||RESEARCH (LASER PEENING)
Achievements in Laser Peening
Concept of laser peening
Fatigue life comparison of parts
shot peening and machined)
The goal of this project area is to provide a complete physical understanding of the laser
peening process and to develop a comprehensive
model, which will enable optimization of the process to achieve desired
residual stress specifications. Specific objectives of the research include:
- Study the fundamentals of laser-material-plasma interaction during
laser peening processes.
- Develop comprehensive predictive modeling capability for laser
- Find operating conditions that globally optimize the process in
- maximize laser peening rate
- achieve desired residual stress distributions.
- Study the laser peening mechanism for various workpiece materials.
- Develop guidelines to determine materials for which laser peening is best suited.
- Develop an economic analysis of laser peening against current practice.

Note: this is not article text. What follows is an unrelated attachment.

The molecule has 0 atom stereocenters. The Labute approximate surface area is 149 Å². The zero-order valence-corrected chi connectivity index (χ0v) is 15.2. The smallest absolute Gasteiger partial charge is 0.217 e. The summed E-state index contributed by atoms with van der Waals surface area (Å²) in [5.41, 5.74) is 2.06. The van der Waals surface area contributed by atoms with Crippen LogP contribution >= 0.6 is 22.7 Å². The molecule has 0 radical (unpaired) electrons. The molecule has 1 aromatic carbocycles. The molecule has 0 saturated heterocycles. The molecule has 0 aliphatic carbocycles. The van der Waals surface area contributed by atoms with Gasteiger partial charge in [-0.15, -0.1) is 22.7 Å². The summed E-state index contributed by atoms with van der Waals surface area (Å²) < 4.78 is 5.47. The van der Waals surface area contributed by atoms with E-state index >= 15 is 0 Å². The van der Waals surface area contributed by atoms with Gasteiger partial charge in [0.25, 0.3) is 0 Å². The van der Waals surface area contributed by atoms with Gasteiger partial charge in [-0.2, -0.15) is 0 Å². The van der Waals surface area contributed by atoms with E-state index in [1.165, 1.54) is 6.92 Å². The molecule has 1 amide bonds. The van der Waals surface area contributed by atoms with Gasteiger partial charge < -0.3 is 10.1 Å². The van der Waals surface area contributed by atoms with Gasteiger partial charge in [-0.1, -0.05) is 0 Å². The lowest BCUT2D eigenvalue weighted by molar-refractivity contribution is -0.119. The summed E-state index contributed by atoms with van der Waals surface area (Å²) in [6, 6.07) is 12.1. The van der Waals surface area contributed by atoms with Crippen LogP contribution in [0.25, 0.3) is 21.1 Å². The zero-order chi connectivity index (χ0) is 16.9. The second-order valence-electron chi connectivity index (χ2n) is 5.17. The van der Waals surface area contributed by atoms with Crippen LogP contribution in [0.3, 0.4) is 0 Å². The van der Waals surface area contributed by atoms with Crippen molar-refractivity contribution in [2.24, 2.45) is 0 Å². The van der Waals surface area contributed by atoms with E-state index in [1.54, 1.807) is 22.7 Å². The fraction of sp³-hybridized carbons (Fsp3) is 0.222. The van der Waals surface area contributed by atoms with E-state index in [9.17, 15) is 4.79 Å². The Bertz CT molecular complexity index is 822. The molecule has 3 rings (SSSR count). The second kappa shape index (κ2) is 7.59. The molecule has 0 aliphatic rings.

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The study of laser
shock peening at Purdue is based on the simultaneous
experimental and numerical investigation of the process. The experiments
are performed using a ns solid state laser integrated with a positioning
efforts aim at developing a comprehensive predictive model, which allows
the prediction of residual stress profiles in terms of laser operating
parameters, coating material and thickness, and workpiece material,
while accounting for the existing stress distribution. This allows the underlying physics to be determined while increasing the
laser shock peening
- A comprehensive 1D thermal model of laser peening process has been
developed. The model is capable of predicting plasma
pressure, laser-plasma interaction, electron densities, etc. (figures in the
top row below)
- The water breakdown plasma phenomenon has been successfully
modeled. This can provide the limit of laser peening
processes in terms of laser power.
- A 3D finite element modeling procedure of predicting residual stresses with
given plasma recoil pressure has been developed. This can
provide the resultant residual stress distributions (figure in bottom
- Laser-based monitoring techniques are being developed to monitor
various conditions such as plasma plume size, plasma temperature and
electron density during laser shock peening processes.
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|Predicted Plasma Pressure
vs. Measured Max. Plasma Pressure
shock wave propagation in A356-T6 alloy workpiece
vs. Measured Residual Stress Distribution
Purdue Research Foundation
Indiana 21st Century Research and Technology
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